Thursday, February 9, 2012

Department Store Building of the Wyoming Valley

Enough philosophizing about newspapers. Time to return to looking at buildings that once housed the department stores that were a city's pride.

Wilkes-Barre, Pa., "the heart of the valley that warms the nation" in the days of anthracite heating, was a great city for department stores -- there were five locally owned major stores in the mid-1950s on one block of South Main Street and around the "diamond," as Public Square is sometimes called. Of those, two buildings remain, one of which amazingly is still a downtown department store.

First, the fallen. Bergman's Department Store was founded during World War I by Justin Bergman. I have not been able to discover whether he was related to the Bergman who owned the Bon-Ton store in Altoona, one of myriad Bon Tons not related to the York, Pa.-based and still-existing Bon-Ton chain. While Bergman's remodeled in 1950 and held an open house, by 1958 it was gone from downtown, having moved to the area's first major shopping center, the Narrows in Edwardsville, which drew from all the towns in the area. Often this sort of thing followed a fire in those days, but I can't see any reference to one. The Bergman family, including "Mike" Bergman Jr. and relatives Seymour and John Dimond and Charles Pfifferling, ran the store until the Hurricane Agnes floods that so devastated the city.

Also a victim of Agnes was the Lazarus Department Store, 57 S. Main St., which had nothing to do with the larger Lazarus chain in Ohio. The store was founded as Lazarus Bros. by Asher and Henry Lazarus in the early 1890s after Asher Lazarus ended his partnership with Solomon Langfeld, who with his own brother Feist operated a department store in Wilkes-Barre for a number of years. In the World War I era the store was sold and reorganized as the Wilkes-Barre Dry Goods Co., which became part of the giant Claflin bankruptcy that spawned two chains. It ended up in the hands of the Milliken family's Mercantile Stores. While Mercantile, which had a strong commitment to its downtown stores, kept its chain going until 1998, the flood damage was too severe for Lazarus to reopen. Lazarus had also had a branch in Pittston.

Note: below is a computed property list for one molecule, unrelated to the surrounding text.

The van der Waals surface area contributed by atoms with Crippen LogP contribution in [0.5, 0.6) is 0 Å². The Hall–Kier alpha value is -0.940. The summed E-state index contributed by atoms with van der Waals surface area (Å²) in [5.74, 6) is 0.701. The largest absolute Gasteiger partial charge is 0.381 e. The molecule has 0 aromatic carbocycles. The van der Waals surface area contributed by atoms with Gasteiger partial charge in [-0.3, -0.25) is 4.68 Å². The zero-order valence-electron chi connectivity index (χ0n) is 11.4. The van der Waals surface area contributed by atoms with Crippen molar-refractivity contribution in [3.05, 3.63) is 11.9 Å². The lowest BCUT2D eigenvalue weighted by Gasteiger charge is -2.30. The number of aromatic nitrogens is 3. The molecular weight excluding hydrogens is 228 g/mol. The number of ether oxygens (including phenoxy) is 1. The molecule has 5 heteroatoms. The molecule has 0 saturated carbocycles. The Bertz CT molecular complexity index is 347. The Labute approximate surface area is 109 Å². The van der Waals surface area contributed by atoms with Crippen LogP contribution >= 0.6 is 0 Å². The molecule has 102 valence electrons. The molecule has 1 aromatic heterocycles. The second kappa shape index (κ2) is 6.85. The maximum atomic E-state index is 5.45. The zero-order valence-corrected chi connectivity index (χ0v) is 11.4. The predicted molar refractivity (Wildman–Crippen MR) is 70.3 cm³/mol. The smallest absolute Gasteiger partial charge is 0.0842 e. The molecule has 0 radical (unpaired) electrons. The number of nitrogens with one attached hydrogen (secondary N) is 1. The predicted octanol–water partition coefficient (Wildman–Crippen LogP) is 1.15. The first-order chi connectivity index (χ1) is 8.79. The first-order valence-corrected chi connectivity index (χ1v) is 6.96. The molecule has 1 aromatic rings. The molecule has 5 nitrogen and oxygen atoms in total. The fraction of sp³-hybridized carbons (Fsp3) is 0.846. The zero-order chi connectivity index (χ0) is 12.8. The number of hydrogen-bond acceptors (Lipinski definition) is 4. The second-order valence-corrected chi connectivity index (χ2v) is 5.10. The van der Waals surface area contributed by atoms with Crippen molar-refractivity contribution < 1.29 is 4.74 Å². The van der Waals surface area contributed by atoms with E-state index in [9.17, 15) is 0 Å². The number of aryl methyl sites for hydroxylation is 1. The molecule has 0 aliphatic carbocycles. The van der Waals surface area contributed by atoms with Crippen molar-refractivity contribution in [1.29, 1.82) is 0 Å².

Then there was the Isaac Long Store at 17 Public Square, one of two major stores founded by Longs in Wilkes-Barre. Isaac Long's descendants Harry and Julius Stern ran the store until 1955, when it was sold to the Cleland-Simpson Co. of Scranton, operator of the Globe Store and for a time owned by John Wanamaker. It also was a victim of the flood.

The large building in the photo in the upper corner of the diamond is the other Long store, which was begun by Jonas Long and then continued as Jonas Long's Sons. The store's original address was on Market Street, which until the 1890s was as prominent a shopping street as Main Street. Jonas Long's sons Charles, Louis, Bernhard, Arthur and Edward took over the store and expanded into Scranton. That may have been too much, because the Scranton store was sold to Isaac Oppenheim and became the Scranton Dry. William MacWilliam, an executive of Fowler, Dick & Walker, then took over the Wilkes-Barre store and for a brief time it was MacWilliam's, which also had a branch in Nanticoke. In the late 1920s Allied Stores purchased it and made it a Pomeroy's unit, thus this is one of the three surviving former downtown Pomeroy's stores, with the others in Pottsville and Easton. Harry Adamy, a spokesman for Pennsylvania merchants in fighting the sales tax in the 1930s, was later pulled away from Lazarus to manage Pomeroy's -- a cross-chain switch that was very rare, people generally moved from store to store within one company..